Sunday, March 31, 2013

LOOK FOR THE LIVING by Cheri Holdridge (with an assist by Kurt Young)

Yesterday was a long lazy day at my house. We did not have any demands on our time, which was a welcome change. The kids are on Spring Break but of course we did not go anywhere because it’s Easter and it was pretty important that I be here today. I noticed that a couple of my clergy friends posted little statements on their Facebook pages on the day between Good Friday and Easter Sunday. One wrote: “The clock ticks slowly on Holy Saturday, pressing us beyond our capacities. It was a day fashioned for hand-wringing. Waiting and hand-wringing - alone. Utterly alone.” 

You see, it is so easy for us to jump to the joy of Easter Sunday isn’t it. We come here on Palm Sunday. And then truth be told, we would prefer to skip over that crucifixion part. The truth of the Crucifixion is just too unpleasant. It is much better just to get to the good part of Easter Sunday. 

But in order to understand the weight of the day, we really need to try to put ourselves in the mindset of Jesus’ close friends on days before Sunday morning. 

For the men and women who loved Jesus those hours on Friday after he died, and the long day on and night of Saturday night were hours when they were overcome with grief. They were walking through that fog of grief that we have all been through, at least those of us who have lost someone close to us to death. You know the fog, you feel lost. You know the person is gone. Death is final. There is no turning back from death. They saw him take his last breath and then they watched as his lifeless body taken down from the cross. And they wept. 

Just try to imagine, then, what on earth it must have felt like to be Mary Magdalene, Joanna, Mary the mother of James, and the other women who went to the tomb that morning. They were in mourning for a dead man.  They were wearing the clothes of grieving.   They went to do some ritual anointing, rituals they could not do immediately when he died, because it was the Sabbath.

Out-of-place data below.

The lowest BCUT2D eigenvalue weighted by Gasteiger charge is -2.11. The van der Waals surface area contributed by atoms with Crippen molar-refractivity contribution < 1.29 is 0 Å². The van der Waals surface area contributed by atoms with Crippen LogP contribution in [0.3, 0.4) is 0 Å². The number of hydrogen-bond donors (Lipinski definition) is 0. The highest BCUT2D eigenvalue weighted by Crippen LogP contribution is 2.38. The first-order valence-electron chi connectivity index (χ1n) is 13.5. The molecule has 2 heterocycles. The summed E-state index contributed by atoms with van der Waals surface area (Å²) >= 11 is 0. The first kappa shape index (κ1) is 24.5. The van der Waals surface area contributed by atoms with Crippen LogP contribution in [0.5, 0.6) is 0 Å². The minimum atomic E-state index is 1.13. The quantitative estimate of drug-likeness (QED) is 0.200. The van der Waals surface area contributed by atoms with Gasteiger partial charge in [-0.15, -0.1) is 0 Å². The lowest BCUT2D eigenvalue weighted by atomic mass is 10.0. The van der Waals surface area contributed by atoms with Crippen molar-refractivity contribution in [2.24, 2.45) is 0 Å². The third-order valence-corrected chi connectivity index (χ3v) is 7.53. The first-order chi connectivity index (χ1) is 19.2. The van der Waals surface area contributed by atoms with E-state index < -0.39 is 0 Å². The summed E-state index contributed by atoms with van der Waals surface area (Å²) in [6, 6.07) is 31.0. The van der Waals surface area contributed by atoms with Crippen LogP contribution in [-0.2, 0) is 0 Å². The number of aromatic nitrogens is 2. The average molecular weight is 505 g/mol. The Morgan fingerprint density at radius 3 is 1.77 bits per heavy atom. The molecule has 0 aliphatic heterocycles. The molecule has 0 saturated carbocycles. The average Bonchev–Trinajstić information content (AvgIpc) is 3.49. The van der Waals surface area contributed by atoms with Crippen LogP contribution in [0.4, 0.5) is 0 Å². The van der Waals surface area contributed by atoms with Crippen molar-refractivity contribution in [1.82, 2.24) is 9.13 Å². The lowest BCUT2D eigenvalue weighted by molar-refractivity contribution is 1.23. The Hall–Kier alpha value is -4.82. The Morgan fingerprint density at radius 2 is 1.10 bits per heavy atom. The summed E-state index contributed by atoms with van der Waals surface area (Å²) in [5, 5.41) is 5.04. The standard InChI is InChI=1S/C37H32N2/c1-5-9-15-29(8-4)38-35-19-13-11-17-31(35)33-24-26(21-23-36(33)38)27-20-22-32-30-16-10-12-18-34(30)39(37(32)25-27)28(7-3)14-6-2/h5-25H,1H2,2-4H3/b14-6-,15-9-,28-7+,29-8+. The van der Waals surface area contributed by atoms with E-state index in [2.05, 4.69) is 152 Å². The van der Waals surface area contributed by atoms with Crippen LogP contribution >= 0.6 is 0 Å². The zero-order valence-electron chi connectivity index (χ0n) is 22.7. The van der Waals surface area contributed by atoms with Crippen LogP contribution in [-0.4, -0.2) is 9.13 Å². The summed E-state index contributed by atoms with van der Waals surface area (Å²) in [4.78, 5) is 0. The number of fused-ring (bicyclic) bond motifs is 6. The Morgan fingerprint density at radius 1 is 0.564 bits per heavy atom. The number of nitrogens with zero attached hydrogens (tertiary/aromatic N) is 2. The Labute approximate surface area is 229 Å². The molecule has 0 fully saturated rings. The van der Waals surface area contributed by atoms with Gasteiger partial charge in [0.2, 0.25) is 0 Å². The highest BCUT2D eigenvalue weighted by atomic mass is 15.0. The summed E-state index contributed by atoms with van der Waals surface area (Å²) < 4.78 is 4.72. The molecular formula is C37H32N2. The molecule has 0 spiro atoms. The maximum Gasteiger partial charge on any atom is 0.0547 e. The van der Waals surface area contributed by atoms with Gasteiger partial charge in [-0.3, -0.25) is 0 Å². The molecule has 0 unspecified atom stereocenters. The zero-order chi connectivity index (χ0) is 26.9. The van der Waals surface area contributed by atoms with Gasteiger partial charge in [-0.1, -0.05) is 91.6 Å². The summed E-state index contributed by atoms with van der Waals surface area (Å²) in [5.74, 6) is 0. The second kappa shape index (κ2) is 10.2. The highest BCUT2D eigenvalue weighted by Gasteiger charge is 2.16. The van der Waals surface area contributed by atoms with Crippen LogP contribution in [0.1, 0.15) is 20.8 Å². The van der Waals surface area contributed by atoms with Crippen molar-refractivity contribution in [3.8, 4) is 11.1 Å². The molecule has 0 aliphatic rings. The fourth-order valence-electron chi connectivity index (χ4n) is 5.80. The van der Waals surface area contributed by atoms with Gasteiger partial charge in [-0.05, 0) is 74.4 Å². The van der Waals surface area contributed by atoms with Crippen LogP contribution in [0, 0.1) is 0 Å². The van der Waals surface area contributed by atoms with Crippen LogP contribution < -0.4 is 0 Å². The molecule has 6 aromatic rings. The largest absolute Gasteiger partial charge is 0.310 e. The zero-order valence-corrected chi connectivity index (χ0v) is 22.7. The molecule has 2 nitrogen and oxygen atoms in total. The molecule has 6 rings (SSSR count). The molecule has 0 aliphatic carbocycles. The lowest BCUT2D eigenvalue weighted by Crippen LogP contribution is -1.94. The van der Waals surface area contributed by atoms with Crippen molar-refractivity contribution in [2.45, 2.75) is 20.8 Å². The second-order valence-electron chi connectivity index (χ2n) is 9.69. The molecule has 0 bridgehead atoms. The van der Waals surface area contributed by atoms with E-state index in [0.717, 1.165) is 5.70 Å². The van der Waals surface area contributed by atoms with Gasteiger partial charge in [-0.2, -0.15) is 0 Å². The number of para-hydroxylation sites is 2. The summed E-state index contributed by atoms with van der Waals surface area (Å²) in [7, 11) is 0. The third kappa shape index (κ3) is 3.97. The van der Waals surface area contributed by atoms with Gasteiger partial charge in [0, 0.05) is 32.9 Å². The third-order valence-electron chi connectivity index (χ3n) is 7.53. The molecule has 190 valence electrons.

When they got there, the stone was rolled away and the tomb was empty. 

Remember, death is final. That is a physical truth, we know that.  The women went to a tomb. And then they find the tomb empty. I don’t about you, but if I had found the tomb empty my first reaction would have been disbelief, and then anger. What now? More indignity? Is it not enough that they beat him and drew lots for his clothes and then left him to die. Now someone has stolen his body so we can’t even give him a proper burial? This is the worst indignity ever.  

And then these dazzling men began to unfold the situation for them. “Remember how he told you that he would be given over to sinners, and crucified and on the third day he would rise from the dead?” How could they forget something that important? “Why are you looking for the living among the dead?” they asked. Why indeed!

The truth became clear to the women and they believed! So the women went and told the men. And guess what happened. The men thought it was an idle tale. Imagine that! The men did not believe the women. Well, we will forgive them, because, after all, it was a pretty unbelievable tale. However, the men were curious enough that they went to the empty tomb to see for themselves. But the truth has a way. The scripture says “when they saw for themselves they were amazed.” The truth became clear to the men also and they believed!  Truth finds a way.

On Easter morning, the followers of Jesus woke up to the most miraculous event ever known to the world. We have heard the story so many times, though, we expect it. We take for granted that Jesus did not really die for good. Most of us don’t even want to come to worship on Holy Thursday or Good Friday. We don’t want to see the picture that we had on the screen last Sunday of Jesus carrying that cross, because it makes us uncomfortable. We know he is going to be raised from the dead, so why do we have to hear that gruesome story year after year? 

You see, we can’t really comprehend the impact of this gift of new life, until we realize that God walked through death with us to get there. 

Jesus suffered every possible human pain we can imagine. So God understands our fears, our regrets, and our suffering. Jesus felt it with us and for us. God still feels it with us. But when Jesus died on that cross, he died to take our fears, our regrets and our suffering with him to the grave. 

So when he rose from the grave, free from death, he frees us from those fears, regrets and suffering. Everything changes for us because Jesus did not die. We have the freedom to leave behind our fears and regrets and our suffering, because we live in God. We live a life surrounded by God and God’s love. THIS IS HUGE. This changes everything.   Easter morning changes everything.

When the women went to the tomb, the men (or angels) in dazzling robes asked them a question: “Why do you look for the living among the dead? He is not here. He has risen.”   The angels we will call them told them that. 

Besides telling them the amazing news that Jesus was resurrected, I think they were also telling them women to stop lingering in death, go and LIVE.